Please keep up all the good work you do and providing great places around the world to work and play!

Mr. Marriott, I know this is an old topic but there is something I would like to share with you. A few years back I used to work for the University of South Florida as a research assistant and we held a meeting to train service providers that work with people with disabilities providing job coaching and helping them to find jobs. One of the excersises we had planned asked for them to go into real life scenarios so we needed to find local business that will allow the participants to interact with business people and apply what they had learned during the training.I asked the General Manager of the property if he could help us, he went totally out of his way to do so; he had several department heads lined up to explain what the different functions at the hotel were, he had his human resource director talk to some of our participants. It was better than what we could have ever expected!!! I feel that Marriott is a company that is not all talk but in reality cares for people with disabilities.
I am currently involved in school to work initiatives with High School students with the Florida Department of Education, Division of Vocational Rehabilitation and I if possible I would love to have more information in regards to the Bridges program, I feel it will be a wonderful thing for Florida. Thank you and keep up the good work!!!

Fairfield Inn's are independently owned, and do work as efficiently to supply most needs of there guest, and I have always enjoyed my stays at all levels of Marriott's Hotels and resorts, but Residence Inns by Marriott's are the home away from home, and all have spacious rooms with full kitchens, my favorite place to stay, as I am a diabetic, and need a refrigerator, and the full breakfast is always a great start, or good to take to go.

the caloric indate would be nice at a .5% level.

Interesting - I'm trying to make a reservation at a Fairfield Inn in Indiana - a room with a refrigerator. I bring food for a family member with food allergies. And the Fairfield Inn will NOT guarantee me a refrigerator. Why is that???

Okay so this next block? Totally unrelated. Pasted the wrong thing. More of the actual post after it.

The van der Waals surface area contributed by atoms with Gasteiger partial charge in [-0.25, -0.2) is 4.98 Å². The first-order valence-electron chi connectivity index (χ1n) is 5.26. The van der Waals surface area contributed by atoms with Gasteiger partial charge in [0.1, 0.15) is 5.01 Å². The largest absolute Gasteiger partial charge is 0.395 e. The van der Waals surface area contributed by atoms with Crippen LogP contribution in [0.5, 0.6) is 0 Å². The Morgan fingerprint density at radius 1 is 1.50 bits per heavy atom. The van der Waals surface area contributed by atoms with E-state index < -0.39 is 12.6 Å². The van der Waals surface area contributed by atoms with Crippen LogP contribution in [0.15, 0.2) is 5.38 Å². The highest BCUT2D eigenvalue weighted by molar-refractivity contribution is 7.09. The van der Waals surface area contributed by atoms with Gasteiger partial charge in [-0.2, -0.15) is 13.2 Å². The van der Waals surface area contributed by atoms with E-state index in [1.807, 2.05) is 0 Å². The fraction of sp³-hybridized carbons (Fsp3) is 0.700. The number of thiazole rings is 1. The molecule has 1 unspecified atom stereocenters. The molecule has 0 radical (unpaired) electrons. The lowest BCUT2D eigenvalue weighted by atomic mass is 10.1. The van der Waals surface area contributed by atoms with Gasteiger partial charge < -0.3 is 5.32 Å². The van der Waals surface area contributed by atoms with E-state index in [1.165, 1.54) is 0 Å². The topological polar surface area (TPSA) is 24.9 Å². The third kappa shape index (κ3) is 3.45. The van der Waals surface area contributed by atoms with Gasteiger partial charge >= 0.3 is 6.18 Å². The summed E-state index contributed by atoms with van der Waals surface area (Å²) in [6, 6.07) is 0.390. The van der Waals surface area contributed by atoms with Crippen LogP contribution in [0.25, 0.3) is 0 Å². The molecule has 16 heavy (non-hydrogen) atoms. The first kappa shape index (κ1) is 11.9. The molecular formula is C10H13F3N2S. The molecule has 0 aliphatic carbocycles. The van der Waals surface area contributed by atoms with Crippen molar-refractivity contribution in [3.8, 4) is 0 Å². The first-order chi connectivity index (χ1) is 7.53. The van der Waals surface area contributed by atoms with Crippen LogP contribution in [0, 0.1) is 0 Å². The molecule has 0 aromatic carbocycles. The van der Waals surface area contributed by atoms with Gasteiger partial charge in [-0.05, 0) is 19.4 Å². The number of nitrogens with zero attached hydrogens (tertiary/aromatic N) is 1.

Sir,
That's the great sharing of humanity. Thank you.

As a manager, I'd like to thank Marriott for continuing to provide support for employees like Christina Alexion. I hired her four and a half years ago, and LaShane at the local Bridges office has kept tabs on her ever since. The event last week was great and I am honored to be associated with this great cause.

glad you support the ADA however, i have stayed in 5 of your properties in the last month with my husband who has ALS the accommodations have been inconsistent in terms of his disability. your staffs have been incredibily accomodating facilities have not. do you have a person in charge of your hadnciap accessible accommodations that i could contact to make some recommendations? (if not maybe you should consider having a person on your staff who could do that for your) we love marriott and stay in your properties all the time (except when traveling with our dogs)

Marriott does things right! Proud to be a shareholder long-time Marriott guest/fan!

Such a kind sharing of humanity!

There is nothing quite so rewarding as witnessing the teaching of new skills to a young person with disabilities and then seeing those newly discovered abilities put to use in a productive endeavor. That is exactly what the Marriott family has provided through "Bridges from School to Work". I was fortunate in being a small player in the first Bridges outreach program in San Francisco. As a Marriott employee I got linked up with this outstanding endeavor and will always be thankful for the experience of seeing such joy from all the young people who benefited from this enriching and charitable program.

I am long retired now but I still tingle all over from the memories and will be ever grateful to Bill and Dick Marriott and the family foundations for their outstanding generosity to "Bridges" and to "Children's Miracle Network", among many charities they support. Look up and read about the contemporary Marriott family and you will understand their focus on young people with disabilities. It will fill your heart.

The blog understates the power of the work Bridges does with young people and does not convey the scope and size of last night's dinner.

The clip of Mr. Bradshaw does not convey the excitement and manic delivery of his speech which I think entertained all.